What this means for HR—higher employee satisfaction rates, the ability to recruit candidates without geographical limitations, and better employee retention rates as people are better equipped to decide their work-life balance.
Gone are the days when the HR function was viewed as an administrative necessity—a department that carries out tasks to keep employees paid and fix problems. The smartest organizations are on board with the latest HR trend that the HR strategy needs to be perfectly aligned to their broader business objectives.
To do this, all departments, including the senior leadership team, must work in collaboration with HR. This means working together in a true partnership, where the insights and experience of the HR team are valued and integrated into the business strategy.
The more forward-thinking businesses out there have been using HR statistics for decades now—turnover, absence rates, and primary metrics that give data about the company’s performance in certain areas. But data is meaningless unless it is expertly broken down and analyzed and, crucially, acted upon.
One of the biggest HR trends of late has been the appetite of business leaders to take HR metrics and use them as a springboard to work out what is the real situation behind the figures, as they often paint a picture of the actual health of their business. Watch out for the spread of more intelligent analytics in the future that can positively contribute towards the success of the business.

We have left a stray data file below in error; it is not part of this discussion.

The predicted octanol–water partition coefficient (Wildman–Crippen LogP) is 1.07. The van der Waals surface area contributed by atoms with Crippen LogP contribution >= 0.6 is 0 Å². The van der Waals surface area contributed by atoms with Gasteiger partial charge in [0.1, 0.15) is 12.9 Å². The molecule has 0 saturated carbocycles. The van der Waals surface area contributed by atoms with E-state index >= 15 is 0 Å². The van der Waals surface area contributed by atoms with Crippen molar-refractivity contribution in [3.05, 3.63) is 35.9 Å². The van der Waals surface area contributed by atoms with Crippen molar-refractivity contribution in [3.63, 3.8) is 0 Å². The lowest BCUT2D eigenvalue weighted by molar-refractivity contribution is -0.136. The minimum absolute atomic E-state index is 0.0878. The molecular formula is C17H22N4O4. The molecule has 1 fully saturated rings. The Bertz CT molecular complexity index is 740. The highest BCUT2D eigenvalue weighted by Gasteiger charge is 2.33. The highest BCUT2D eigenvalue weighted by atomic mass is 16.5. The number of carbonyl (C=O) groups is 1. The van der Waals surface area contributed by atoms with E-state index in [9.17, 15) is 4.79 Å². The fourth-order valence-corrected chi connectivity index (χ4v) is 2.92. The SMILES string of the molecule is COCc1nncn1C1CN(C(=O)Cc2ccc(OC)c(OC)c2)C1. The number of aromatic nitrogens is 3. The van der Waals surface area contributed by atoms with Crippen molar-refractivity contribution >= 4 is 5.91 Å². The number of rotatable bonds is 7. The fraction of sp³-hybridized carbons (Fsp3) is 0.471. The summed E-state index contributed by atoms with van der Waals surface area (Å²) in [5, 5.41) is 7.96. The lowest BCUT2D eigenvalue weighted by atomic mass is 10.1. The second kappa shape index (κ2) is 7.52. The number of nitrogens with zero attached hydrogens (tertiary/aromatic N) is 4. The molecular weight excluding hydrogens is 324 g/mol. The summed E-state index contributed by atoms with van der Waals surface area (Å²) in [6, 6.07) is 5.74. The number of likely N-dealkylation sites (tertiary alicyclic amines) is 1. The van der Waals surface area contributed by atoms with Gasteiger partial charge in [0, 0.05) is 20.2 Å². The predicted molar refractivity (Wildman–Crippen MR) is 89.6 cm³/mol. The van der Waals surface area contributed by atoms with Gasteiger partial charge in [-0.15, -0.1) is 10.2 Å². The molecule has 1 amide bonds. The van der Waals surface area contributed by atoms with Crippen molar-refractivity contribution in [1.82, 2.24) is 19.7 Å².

There’s no denying that using the unique feel and culture of an organization as a selling point is a hot HR trend—and it is particularly important in recruitment and retaining top talent. Individuals are increasingly looking to work for an organization that they can identify with on a moral or psychological level, replacing traditional draws such as good salaries or good pension plans.
Employers need to harness this HR trend to make sure that they can clearly define and promote their particular company culture to their employees, both existing and potential, and make sure that the people working for them “fit” their company culture in the right way.
Linked to the notion of company culture, it’s no longer enough for a company that wants to succeed in terms of recruiting staff and subsequently engaging and motivating them, to fade into the background. Employees want to know what the company they work for stands for, what their core beliefs are, and what their unique selling point is.